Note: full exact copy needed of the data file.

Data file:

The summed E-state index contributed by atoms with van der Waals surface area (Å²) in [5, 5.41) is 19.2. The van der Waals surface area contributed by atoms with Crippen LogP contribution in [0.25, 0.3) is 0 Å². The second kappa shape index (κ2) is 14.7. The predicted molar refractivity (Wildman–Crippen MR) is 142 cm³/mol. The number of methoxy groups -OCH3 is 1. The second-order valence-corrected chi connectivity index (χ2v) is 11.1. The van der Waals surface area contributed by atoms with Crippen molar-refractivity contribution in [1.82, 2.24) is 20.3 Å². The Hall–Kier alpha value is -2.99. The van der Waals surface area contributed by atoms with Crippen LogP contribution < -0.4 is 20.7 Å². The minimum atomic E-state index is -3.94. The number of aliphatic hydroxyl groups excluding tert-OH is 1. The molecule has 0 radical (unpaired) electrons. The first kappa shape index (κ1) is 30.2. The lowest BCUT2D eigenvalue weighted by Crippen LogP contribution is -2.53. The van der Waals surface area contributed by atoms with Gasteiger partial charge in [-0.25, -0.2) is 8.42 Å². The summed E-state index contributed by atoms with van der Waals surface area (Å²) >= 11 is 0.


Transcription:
The summed E-state index contributed by atoms with van der Waals surface area (Å²) in [5, 5.41) is 19.2. The van der Waals surface area contributed by atoms with Crippen LogP contribution in [0.25, 0.3) is 0 Å². The second kappa shape index (κ2) is 14.7. The predicted molar refractivity (Wildman–Crippen MR) is 142 cm³/mol. The number of methoxy groups -OCH3 is 1. The second-order valence-corrected chi connectivity index (χ2v) is 11.1. The van der Waals surface area contributed by atoms with Crippen molar-refractivity contribution in [1.82, 2.24) is 20.3 Å². The Hall–Kier alpha value is -2.99. The van der Waals surface area contributed by atoms with Crippen LogP contribution < -0.4 is 20.7 Å². The minimum atomic E-state index is -3.94. The number of aliphatic hydroxyl groups excluding tert-OH is 1. The molecule has 0 radical (unpaired) electrons. The first kappa shape index (κ1) is 30.2. The lowest BCUT2D eigenvalue weighted by Crippen LogP contribution is -2.53. The van der Waals surface area contributed by atoms with Gasteiger partial charge in [-0.25, -0.2) is 8.42 Å². The summed E-state index contributed by atoms with van der Waals surface area (Å²) >= 11 is 0.